Answering the demographic argument

On Sunday I found myself ‘stunned’ by the remarks of Hedva Radovanitz, a former officer of the New Israel Fund (NIF) who said that she believed that

in 100 years Israel would be majority Arab and that the disappearance of a Jewish state would not be the tragedy that Israelis fear since it would become more democratic.

Today I understand that I shouldn’t have been surprised. This point of view is not really all that rare among the Jewish Left.

I suppose the stunning part is the way they can throw away the idea of a Jewish state so easily, when creating it was so difficult. Apparently keeping it may be as difficult or more so.

To my surprise, I received an answer from another former board member of the NIF and a member of the steering committee of Shatil, its “operational arm” in Israel. I don’t have permission to use his name, but he is a serious academic, someone that nobody would call an extremist. Here is what he wrote:

Here’s the problem:

Israel has 7.5m people, of whom ~20% are Arabs:  5.84m Jews and 1.59m Arabs.  Israel is democratic with a lot of discrimination:  Israeli Arabs are kept under control by depriving them of land rights, discrimination in housing and jobs.

The West Bank has around 2m Arabs (also 350,000 Jews, but these are also counted in the Israeli census figures).  They are kept under control by isolating them geographically one from the other, depriving them of all but the most fundamental rights (they can eat and shit, but they do not have freedom of movement without getting permission from the Israeli military, the unemployment rate is 20-40%) and by making the hapless Palestinian regime “responsible” for their welfare.  Their population is unknown, but somewhere between 2-4 million.

The dream of the Israeli right is to hold onto the West Bank and integrate into Israel  (most of them feel that somehow the Arabs will then just disappear). Suppose we succeed in holding onto the West Bank, and suppose that there is neither a massive Jewish immigration nor any return of Palestinian refugees.  As the spreadsheet below shows, in just 14 years, the population of Israel/West Bank will be about 55% Jewish and 45% Arab.   In 2025, the % of completely-deprived-of-civil-rights West Bank Arabs will have risen to 26%.

Now suppose we use the same population growth figures, but shift the date to 2050.  Jews will be 43% of the total population and West Bankers 37%.  Shift the date to 100 years from now, adjust the Arab growth rates down significantly, and you still get a very small Jewish minority.

So now the Jewish people—with a strong democratic tradition—has a problem:  Suppose we exclude the possibility of expulsion of Arab from Israel/Palestine.  If we get rid of the West Bank and manage to integrate the existing Israeli-Arab population (this will drive their birth rates down, and perhaps make them better citizens), then we have a chance of having a Jewish state.  It will have a large ethnic Arab minority, but this is doable.

On the other hand, if we insist on keeping the West Bank, then there is no way that we can have a Jewish state west of the Jordan River.  Unless, of course, we continue to oppress the West Bankers … in which case we will look even more like South Africa pre-1993.  Ultimately the Arabs will rise up and we will (at best) have a bi-national state.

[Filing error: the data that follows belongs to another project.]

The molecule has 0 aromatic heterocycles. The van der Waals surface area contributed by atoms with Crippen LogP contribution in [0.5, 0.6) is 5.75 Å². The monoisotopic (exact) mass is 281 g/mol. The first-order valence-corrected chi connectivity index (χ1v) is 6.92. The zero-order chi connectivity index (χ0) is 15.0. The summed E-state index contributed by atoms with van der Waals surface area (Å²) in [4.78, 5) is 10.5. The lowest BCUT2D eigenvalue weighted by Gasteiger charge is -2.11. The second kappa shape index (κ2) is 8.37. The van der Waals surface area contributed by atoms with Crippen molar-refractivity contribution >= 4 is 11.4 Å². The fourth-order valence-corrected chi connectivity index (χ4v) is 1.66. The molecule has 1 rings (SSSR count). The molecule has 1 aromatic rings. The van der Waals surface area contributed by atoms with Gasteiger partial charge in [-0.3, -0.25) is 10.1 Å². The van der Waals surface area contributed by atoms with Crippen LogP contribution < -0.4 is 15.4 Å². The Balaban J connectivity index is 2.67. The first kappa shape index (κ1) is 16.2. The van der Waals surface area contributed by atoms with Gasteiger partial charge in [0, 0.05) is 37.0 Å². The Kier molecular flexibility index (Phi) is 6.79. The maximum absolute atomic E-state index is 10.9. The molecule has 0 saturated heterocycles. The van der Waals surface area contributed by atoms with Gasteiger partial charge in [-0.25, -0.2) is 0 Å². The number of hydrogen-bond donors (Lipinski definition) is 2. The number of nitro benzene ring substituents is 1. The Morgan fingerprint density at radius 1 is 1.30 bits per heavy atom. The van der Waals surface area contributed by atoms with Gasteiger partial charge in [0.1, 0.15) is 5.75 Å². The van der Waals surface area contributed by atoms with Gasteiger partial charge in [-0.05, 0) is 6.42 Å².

This is the well-known ‘demographic argument’ against keeping control of the territories. Before I discuss it, I want to point out that it does not make the comment of Hedva Radovanitz, quoted above, any less offensive or irresponsible. Radovanitz not only predicted an Arab majority, but welcomed it, saying it would be ‘more democratic’. If her desire for an end to the Jewish state — in effect, a third diaspora for the Jewish people — characterizes the NIF, it is a pernicious organization indeed.

But let’s tackle the argument above, a case for divestment from the territories. I don’t intend to quibble with the numbers or growth rates (although some do).

The first thing to think about is that the argument above does not take security into account. The “hapless Palestinian regime” is the PLO, the folks who have murdered more Jews than anyone since the German guy with the funny mustache. The policy of the PLO, which should be 100% clear to anyone who pays attention to what its spokespeople say in Arabic, is to use a Palestinian state in the territories to leverage the conversion of Israel into an Arab state. More evidence for this consists of the PLO’s unending incitement against Jews and Israel,  veneration of terrorists, presentation of ‘Palestine’ as encompassing all of Israel, refusal to recognize Israel as a Jewish state, etc.

There is also the very real possibility that the US, Europe and Israel will not succeed in propping up this regime, vicious as it is, and it will be taken over by Hamas, which is worse. And there is no assurance that a sovereign PLO state will not invite foreign troops to ‘defend’ it, or be ‘unable to prevent’ terrorism against Israel by ‘dissident’ factions. The withdrawal from Gaza should be a clear warning.

Those who argue for withdrawal insist that there would have to be meaningful security guarantees, perhaps international forces stationed in the territories. But there is no track record in the Middle East for the success of such an arrangement. Think of the MLF in the Sinai that departed at Nasser’s command, or the UNIFIL that failed to prevent the rearming of Hizballah, and mostly complains about Israeli reconnaissance flights  over Lebanon.

If there’s no security, then there will be no Jewish state, regardless of demographics. And I will add that an argument which mentions ‘civil rights’ for Palestinian Arabs but does not mention terrorism or security for Jews is dishonest.

Second, the argument doesn’t take into account the reality of expelling hundreds of thousands of Israelis who live in the territories (the number is close to half a million if you include eastern Jerusalem — which the Arabs and many on the Left do). When 8,000 Jews were removed from Gaza, it created a social disaster. Some of them have still not found permanent housing, and all of them are furious at the government for the way their compensation was handled (or not handled). The resources simply do not exist, not in Israel and not in the US, to provide for hundreds of thousands of new Jewish refugees. Politically, it would tear the country wide open.

Third, withdrawal would be an Israeli concession of something concrete in return for words. Once the land is evacuated, it will almost certainly not be reoccupied. If the PLO does not live up to its end of the bargain, or if the regime is replaced by one even more hostile, it cannot easily be undone.